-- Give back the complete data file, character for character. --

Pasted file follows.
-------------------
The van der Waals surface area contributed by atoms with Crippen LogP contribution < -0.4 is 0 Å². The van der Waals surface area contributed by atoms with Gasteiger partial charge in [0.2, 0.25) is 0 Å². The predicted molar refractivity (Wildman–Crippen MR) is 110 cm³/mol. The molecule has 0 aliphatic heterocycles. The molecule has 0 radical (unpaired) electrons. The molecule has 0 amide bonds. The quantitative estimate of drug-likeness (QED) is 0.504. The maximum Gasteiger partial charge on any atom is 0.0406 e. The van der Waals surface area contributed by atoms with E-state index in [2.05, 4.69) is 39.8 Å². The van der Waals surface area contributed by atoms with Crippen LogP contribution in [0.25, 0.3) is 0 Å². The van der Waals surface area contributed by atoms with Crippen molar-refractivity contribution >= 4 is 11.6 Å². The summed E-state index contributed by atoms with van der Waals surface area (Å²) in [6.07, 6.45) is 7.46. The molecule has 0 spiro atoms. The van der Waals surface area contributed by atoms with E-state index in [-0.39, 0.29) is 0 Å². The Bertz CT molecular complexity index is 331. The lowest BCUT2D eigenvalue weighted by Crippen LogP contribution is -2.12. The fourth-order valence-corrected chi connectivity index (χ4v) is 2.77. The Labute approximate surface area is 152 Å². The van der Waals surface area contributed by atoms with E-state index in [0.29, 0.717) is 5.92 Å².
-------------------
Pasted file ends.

The van der Waals surface area contributed by atoms with Crippen LogP contribution < -0.4 is 0 Å². The van der Waals surface area contributed by atoms with Gasteiger partial charge in [0.2, 0.25) is 0 Å². The predicted molar refractivity (Wildman–Crippen MR) is 110 cm³/mol. The molecule has 0 aliphatic heterocycles. The molecule has 0 radical (unpaired) electrons. The molecule has 0 amide bonds. The quantitative estimate of drug-likeness (QED) is 0.504. The maximum Gasteiger partial charge on any atom is 0.0406 e. The van der Waals surface area contributed by atoms with E-state index in [2.05, 4.69) is 39.8 Å². The van der Waals surface area contributed by atoms with Crippen LogP contribution in [0.25, 0.3) is 0 Å². The van der Waals surface area contributed by atoms with Crippen molar-refractivity contribution >= 4 is 11.6 Å². The summed E-state index contributed by atoms with van der Waals surface area (Å²) in [6.07, 6.45) is 7.46. The molecule has 0 spiro atoms. The van der Waals surface area contributed by atoms with E-state index in [-0.39, 0.29) is 0 Å². The Bertz CT molecular complexity index is 331. The lowest BCUT2D eigenvalue weighted by Crippen LogP contribution is -2.12. The fourth-order valence-corrected chi connectivity index (χ4v) is 2.77. The Labute approximate surface area is 152 Å². The van der Waals surface area contributed by atoms with E-state index in [0.29, 0.717) is 5.92 Å².